• Countries that transform their raw materials into a wide variety of furnished goods of a higher value are prosperous

Mineral-based industry

  • Industries that use minerals and metals as raw materials are called mineral based industries
  • The iron and steel industry is the basic industry since all the other industries — heavy, medium, and light, depend on it for their machinery.
  • Steel is needed to manufacture a variety of engineering goods, construction material, defense, medical, telephonic, scientific equipment, and a variety of consumer goods.
  • Raw material: Iron ore, coking coal, limestone, dolomite, manganese, and fire clay. Iron ore, coking coal, and limestone are required in the ratio of 4: 2: 1.

The Iron and Steel Industry

  • Location factor: All the raw materials are gross (weight losing), therefore, the best location for the iron and steel plants is near the source of raw materials
  • However, recent technological developments in transport, as well as processing, the use of scrap as raw material, and agglomeration economies make market location, especially coastal, advantageous as well.

Main location factors:

  • Near coal deposits or iron ore mining areas, especially for an inland location
  • Near the major steel consuming centers
  • Seaport locations.


  • High costs and limited availability of coking coal
  • Lower productivity of labor
  • Irregular supply of energy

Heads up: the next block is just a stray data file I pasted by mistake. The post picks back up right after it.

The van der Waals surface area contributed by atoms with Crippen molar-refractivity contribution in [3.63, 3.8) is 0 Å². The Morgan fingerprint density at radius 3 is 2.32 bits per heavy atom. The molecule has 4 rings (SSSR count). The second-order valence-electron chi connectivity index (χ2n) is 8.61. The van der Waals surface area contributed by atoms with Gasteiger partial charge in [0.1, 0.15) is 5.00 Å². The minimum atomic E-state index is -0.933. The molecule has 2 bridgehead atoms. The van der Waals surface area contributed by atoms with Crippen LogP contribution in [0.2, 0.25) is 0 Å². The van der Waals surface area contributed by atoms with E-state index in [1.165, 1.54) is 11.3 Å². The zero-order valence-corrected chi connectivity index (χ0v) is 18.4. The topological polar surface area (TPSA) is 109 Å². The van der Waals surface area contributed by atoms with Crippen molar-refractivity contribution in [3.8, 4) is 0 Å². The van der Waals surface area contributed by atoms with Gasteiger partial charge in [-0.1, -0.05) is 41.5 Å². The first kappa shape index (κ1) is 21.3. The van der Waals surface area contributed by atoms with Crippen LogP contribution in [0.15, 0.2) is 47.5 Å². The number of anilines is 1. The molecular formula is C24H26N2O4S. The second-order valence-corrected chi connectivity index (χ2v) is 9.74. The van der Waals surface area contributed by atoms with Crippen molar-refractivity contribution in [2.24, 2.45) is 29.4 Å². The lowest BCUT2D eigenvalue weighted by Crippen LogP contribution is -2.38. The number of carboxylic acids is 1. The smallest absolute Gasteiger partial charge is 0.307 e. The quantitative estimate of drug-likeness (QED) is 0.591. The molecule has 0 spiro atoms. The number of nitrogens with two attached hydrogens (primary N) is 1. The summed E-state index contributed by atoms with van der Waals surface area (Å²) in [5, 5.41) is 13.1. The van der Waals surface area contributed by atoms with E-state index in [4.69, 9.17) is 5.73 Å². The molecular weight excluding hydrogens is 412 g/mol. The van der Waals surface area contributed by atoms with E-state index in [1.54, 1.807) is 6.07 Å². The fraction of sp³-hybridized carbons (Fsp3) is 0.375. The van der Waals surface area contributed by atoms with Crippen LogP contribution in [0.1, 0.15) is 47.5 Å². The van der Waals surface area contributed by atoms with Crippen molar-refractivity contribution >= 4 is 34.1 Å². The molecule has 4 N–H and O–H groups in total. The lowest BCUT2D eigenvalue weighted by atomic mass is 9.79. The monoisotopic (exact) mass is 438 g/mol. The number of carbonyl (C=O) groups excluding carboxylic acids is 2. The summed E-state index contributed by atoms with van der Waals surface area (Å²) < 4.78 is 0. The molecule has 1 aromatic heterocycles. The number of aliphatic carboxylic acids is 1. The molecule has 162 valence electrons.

• Poor infrastructure.
  • India also imports good quality steel from other countries. However, the overall production of steel is sufficient to meet our domestic demand.


  • The Indian Iron and Steel Company (IISCO) set up its first factory at Hirapur and later on another at Kulti and in 1937 at Burnpur( West Bengal). 
  • All the three plants under IISCO are located very close to Damodar valley coalfields (Raniganj, Jharia, and Ramgarh).
  • Iron ore comes from Singhbhum in Jharkhand. 
  • Water is obtained from the Barakar River, a tributary of the Damodar.
  • All the plants are located along the Kolkata-Asansol railway line. 
  • Steel production from IISCO fell considerably in 1972-73 and the plants were taken over by the government.

Visvesvaraiya Iron and Steel Works Ltd. (VISL)

  • Third integrated steel plant
  • Initially called the Mysore Iron and Steel Works, is located close to an iron ore producing area of Kemmangundi in the Baba Budan hills. 
  • Limestone and manganese are also locally available. 
  • But this region has no coal.
  • In the beginning, charcoal obtained by burning wood from nearby forests was used as fuel till 1951.
  • Afterward, electric furnaces were installed which use hydroelectricity from the Jog Falls hydel power project. T